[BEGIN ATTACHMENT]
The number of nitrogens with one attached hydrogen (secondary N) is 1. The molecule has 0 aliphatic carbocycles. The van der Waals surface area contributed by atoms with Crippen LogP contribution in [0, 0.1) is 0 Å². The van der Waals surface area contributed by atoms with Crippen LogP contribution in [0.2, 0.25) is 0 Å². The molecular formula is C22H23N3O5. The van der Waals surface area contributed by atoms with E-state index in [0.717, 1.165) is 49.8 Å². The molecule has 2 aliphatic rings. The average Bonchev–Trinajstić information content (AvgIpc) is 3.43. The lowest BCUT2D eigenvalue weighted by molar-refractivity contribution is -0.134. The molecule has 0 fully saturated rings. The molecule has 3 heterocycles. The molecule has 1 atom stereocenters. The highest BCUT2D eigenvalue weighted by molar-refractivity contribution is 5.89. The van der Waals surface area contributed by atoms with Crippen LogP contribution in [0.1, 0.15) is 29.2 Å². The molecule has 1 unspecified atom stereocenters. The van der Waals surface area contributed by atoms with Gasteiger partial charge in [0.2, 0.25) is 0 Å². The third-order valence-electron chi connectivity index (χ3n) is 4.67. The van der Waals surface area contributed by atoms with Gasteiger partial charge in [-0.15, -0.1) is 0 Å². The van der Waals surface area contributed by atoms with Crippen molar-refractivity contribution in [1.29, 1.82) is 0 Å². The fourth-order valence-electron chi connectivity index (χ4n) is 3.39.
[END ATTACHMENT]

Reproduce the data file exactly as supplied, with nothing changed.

The number of nitrogens with one attached hydrogen (secondary N) is 1. The molecule has 0 aliphatic carbocycles. The van der Waals surface area contributed by atoms with Crippen LogP contribution in [0, 0.1) is 0 Å². The van der Waals surface area contributed by atoms with Crippen LogP contribution in [0.2, 0.25) is 0 Å². The molecular formula is C22H23N3O5. The van der Waals surface area contributed by atoms with E-state index in [0.717, 1.165) is 49.8 Å². The molecule has 2 aliphatic rings. The average Bonchev–Trinajstić information content (AvgIpc) is 3.43. The lowest BCUT2D eigenvalue weighted by molar-refractivity contribution is -0.134. The molecule has 0 fully saturated rings. The molecule has 3 heterocycles. The molecule has 1 atom stereocenters. The highest BCUT2D eigenvalue weighted by molar-refractivity contribution is 5.89. The van der Waals surface area contributed by atoms with Crippen LogP contribution in [0.1, 0.15) is 29.2 Å². The molecule has 1 unspecified atom stereocenters. The van der Waals surface area contributed by atoms with Gasteiger partial charge in [0.2, 0.25) is 0 Å². The third-order valence-electron chi connectivity index (χ3n) is 4.67. The van der Waals surface area contributed by atoms with Gasteiger partial charge in [-0.15, -0.1) is 0 Å². The van der Waals surface area contributed by atoms with Crippen molar-refractivity contribution in [1.29, 1.82) is 0 Å². The fourth-order valence-electron chi connectivity index (χ4n) is 3.39.